When we watch the Prince Edward Island Rockets of the QMJHL then a must read for us is Charles Reid who writes for The Guardian on Prince Edward Island. We like reading Charles Reid because if you wanted a clear objective read on a game then look no further.
If we are unsure about if one of the Ranger prospects played well or not then we check his coverage. There is no homer in his reporting as if the team plays bad then we will read about the how, why and where in the game.
Because of that we turned to him to try to get a better look at Chris Doyle and as we have grown used when with Charles we got more than expected.
Prospect Park: Most NHL fans know very little about the Prince Edward Island Rocket so would you get us started by some background about the team and it's history? The Rocket have produced some pretty good NHL players in their time have they not?
Charles Reid: The Rocket began in Montreal in 1999. Serge Savard Jr., the son of Montreal Canadiens defencsman Serge Savard, wanted to bring junior hockey back to the city. It had several junior teams over the history of the QMJHL, but none could stick. Montreal has almost 2 million people, many with other things on their minds than junior hockey. Plus the Canadiens occupy much of the sports media and talk radio so major junior doesn't get much attention.
In this environment and playing in nearly empty buildings (Maurice Richard arena, the Bell Centre), the Savard family moved the club to Charlottetown in 2003 and re-named it the P.E.I. Rocket. Gate receipts have been a little better in P.E.I., but attendance has dropped from about 3,400 per game in 2004 to around 2,300 per game last season.
In seven playoff appearances overall, the Rocket have reached the second round of the playoffs just once (2003-04). The club's alumni in the NHL full-time include Maxim Lapierre of the Montreal Canadiens and Pascal Leclaire of the Columbus Blue Jackets, but several current and former players are in the systems of various NHL teams.
PP: Can you tell us about Charlottetown, what kind of place is it and what is it like to live there?
CR: Charlottetown is a small, quiet Canadian city of about 33,000 people. It's the largest city on P.E.I. and the provincial capital. It's home to white-collar and blue-collar jobs, IT work and government positions and great restaurants. In short it's a city with everything most cities have, just in smaller amounts.
And depending on who you talk to, it's also hockey mad (but that could be said for the province). P.E.I. has popped out several NHLers including Dallas Stars forward Brad Richards, who's from Murray Harbour about a 45 minutes drive east from Charlottetown, and (going back a few years) Bobby MacMillan, a former St. Louis Blues and Atlanta Hawks standout in the 1970s and early 80s. His son, Logan, was a first round draft pick of Anaheim in 2007.
Many towns on P.E.I. boast rinks even if the population doesn't warrant an ice surface. In fact, province-wide four new ice surfaces have opened in the last four years and are booked throughout the winter.
Charlottetown had a junior A team, the Charlottetown Abbies, but it suspended operations for 2008-09 because of financial difficulties. But that banner is carried now by the Summerside Western Capitals, the Island's other junior A squad.
PP: What can you tell us about Chris Doyle the person that you have gotten to know? Is he a leader in the locker room, is he a quiet kid or does he take charge?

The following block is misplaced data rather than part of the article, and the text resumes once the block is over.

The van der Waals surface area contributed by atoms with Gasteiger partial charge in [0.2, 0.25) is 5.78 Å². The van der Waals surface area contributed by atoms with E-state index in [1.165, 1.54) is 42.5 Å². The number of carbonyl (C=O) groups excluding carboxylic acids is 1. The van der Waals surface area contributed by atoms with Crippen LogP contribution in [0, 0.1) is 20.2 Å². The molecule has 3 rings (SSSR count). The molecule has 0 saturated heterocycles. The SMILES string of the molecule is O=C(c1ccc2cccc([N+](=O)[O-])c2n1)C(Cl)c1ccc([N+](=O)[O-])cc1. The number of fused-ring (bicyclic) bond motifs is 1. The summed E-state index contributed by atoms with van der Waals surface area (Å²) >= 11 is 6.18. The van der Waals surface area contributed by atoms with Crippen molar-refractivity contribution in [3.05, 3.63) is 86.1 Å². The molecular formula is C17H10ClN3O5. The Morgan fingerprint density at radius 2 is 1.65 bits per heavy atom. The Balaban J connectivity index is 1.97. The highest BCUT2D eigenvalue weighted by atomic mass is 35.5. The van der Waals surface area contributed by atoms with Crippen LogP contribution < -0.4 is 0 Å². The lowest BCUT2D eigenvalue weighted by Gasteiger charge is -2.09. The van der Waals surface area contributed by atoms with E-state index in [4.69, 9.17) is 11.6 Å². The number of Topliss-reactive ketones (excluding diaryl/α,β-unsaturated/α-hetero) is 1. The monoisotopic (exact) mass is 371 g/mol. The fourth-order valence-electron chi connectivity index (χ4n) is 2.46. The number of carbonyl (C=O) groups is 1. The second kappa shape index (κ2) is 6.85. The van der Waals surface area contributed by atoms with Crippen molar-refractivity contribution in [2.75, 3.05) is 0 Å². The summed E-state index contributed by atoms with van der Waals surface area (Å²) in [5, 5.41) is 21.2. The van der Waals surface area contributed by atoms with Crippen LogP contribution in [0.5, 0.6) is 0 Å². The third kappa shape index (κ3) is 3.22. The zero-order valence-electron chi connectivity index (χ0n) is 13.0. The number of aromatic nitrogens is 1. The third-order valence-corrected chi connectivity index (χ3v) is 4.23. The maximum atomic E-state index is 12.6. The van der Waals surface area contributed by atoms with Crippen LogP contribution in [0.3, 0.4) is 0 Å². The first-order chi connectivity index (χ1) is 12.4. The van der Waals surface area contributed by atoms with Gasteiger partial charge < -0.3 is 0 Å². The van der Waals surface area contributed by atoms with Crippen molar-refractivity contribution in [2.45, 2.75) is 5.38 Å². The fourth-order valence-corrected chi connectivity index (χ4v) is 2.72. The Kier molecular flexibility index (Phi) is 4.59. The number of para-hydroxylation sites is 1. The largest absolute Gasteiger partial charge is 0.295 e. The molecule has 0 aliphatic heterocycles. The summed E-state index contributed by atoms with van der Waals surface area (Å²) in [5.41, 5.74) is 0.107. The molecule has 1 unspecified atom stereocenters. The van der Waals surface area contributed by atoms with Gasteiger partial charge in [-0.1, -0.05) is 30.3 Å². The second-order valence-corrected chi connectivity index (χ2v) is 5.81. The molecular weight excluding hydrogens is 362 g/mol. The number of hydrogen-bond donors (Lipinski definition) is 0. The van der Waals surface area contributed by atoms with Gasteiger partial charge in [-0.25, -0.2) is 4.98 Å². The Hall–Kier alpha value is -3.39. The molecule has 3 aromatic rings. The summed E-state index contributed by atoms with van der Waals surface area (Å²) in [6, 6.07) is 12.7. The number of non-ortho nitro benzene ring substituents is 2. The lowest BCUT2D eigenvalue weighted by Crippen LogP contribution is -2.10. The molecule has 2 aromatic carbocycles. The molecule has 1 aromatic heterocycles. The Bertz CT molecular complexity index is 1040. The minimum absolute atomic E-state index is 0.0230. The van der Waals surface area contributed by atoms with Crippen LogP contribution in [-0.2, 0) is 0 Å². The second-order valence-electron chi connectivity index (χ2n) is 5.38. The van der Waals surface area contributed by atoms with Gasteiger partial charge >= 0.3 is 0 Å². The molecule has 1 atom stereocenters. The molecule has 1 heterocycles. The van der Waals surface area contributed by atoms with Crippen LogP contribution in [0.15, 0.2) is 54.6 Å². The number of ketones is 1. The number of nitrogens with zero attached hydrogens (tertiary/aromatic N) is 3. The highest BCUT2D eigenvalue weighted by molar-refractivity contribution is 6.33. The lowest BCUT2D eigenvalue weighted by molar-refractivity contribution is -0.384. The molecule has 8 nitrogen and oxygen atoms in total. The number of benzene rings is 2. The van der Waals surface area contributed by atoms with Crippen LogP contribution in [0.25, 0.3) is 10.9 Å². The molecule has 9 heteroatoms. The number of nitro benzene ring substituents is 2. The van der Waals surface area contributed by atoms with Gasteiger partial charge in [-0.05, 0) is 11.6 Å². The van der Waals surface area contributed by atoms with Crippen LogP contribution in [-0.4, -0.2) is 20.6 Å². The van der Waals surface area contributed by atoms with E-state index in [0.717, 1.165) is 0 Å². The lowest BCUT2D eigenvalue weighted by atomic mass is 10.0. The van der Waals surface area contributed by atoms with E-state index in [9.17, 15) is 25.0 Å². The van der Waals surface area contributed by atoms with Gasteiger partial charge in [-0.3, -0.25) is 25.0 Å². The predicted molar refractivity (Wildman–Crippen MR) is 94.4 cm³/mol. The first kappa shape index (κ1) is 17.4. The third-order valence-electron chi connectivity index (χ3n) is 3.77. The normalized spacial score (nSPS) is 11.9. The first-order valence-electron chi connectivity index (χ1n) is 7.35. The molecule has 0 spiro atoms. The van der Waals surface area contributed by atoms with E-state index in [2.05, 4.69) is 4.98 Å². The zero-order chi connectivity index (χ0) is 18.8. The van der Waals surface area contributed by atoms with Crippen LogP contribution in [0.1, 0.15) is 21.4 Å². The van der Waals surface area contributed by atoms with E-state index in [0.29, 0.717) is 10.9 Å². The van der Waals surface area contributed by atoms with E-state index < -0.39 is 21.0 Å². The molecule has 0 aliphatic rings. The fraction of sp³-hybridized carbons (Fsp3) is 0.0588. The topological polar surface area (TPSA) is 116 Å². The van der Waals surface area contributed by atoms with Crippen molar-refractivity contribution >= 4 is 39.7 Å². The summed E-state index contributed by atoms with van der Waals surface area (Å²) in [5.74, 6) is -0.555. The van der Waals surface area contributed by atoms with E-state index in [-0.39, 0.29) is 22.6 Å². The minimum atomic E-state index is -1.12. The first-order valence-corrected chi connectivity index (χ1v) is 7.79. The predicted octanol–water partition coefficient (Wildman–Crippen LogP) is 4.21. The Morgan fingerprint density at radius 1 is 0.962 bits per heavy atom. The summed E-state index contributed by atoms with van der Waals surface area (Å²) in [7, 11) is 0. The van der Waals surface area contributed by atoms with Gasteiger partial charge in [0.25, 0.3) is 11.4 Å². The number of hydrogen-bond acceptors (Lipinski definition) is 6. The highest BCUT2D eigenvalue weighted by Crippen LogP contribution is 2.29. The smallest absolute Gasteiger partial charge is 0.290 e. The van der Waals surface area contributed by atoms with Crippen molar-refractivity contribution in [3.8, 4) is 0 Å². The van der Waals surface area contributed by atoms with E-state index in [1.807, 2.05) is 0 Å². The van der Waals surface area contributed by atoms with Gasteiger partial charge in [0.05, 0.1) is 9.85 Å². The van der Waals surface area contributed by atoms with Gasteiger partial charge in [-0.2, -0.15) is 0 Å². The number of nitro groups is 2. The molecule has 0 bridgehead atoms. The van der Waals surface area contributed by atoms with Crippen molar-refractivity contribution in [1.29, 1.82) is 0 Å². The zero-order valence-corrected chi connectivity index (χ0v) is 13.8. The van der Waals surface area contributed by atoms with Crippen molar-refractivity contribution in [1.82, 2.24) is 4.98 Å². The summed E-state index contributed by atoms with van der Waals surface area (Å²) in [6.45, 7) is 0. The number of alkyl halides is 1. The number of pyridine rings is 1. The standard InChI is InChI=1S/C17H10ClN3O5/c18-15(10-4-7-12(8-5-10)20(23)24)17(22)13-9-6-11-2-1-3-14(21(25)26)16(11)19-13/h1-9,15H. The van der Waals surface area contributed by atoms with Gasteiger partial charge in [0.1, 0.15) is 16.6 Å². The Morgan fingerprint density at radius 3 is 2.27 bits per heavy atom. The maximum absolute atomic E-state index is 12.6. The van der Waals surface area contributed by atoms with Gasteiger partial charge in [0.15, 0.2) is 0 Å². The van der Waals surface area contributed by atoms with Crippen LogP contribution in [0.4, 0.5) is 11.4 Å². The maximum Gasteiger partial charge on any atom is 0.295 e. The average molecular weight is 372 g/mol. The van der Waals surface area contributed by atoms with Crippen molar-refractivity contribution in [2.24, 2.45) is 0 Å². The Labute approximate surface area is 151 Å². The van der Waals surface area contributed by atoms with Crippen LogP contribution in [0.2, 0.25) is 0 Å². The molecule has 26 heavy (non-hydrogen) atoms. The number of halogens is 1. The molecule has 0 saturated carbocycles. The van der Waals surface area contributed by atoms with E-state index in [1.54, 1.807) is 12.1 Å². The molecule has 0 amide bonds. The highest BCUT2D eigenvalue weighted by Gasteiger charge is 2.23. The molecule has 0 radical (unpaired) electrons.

CR: Doyle is in general a quiet kid. He wasn't a great interview early in his career when the Rocket drafted him fourth overall in 2006, but now he's more relaxed. He is always accommodating for interviews and can be quick with a joke, particularly if a teammate is being interviewed as he walks past. Doyle is careful of what he says, but most players are media savvy and stay away from saying anything too controversial.
As far as a leader goes, he hasn't had to be one. In his first season the captain was David Laliberte and Doyle was just getting his feet (or skates) . Last season the Rocket had a rotating C reserved for three older players and Chris's role was strictly a first-line scorer.
His role this year is difficult to pin down as the Rocket have several 20s and a couple of 19-year-olds registered for training camp and how that will play out won't be known until likely mid-September. Doyle's best friend on the Rocket is defenceman Jordon Southorn. He was a fourth round pick of the Buffalo Sabres in June and was P.E.I.'s second first round pick in 2006. Southorn is in many ways a polar opposite. He's outgoing and has been comfortable with the media since day one.
PP: You have gotten to see Doyle's play for a while so what kind of player are the Rangers getting right now?
CR: As far as his major junior play goes, Doyle is hard-nosed, aggressive, unafraid to attack the corners and throw his body around, and will drop the gloves. Search Youtube for a fight between Doyle and Logan MacMillan. It was one of the best of the year especially for two guys that don't scrap!
He will backcheck consistently and has decent speed. He bulked up for 2007-08 and it slowed him down early in the year, but by mid-season the speed had returned. He's intense in practice. Also watch his setup moves for linemates. Doyle can consistently get the puck out front even with defenders draped on him. One of the Rocket problems last year was getting someone to the net to receive the passes. He's got a massive slapshot, but it needs to be more accurate and he has to launch it quicker so goalies don't have as much time to prepare.
PP: Doyle was at one time was heading toward a high draft pick but wound up dropping to the 5th round so what in your opinion caused his stock to fall like it did?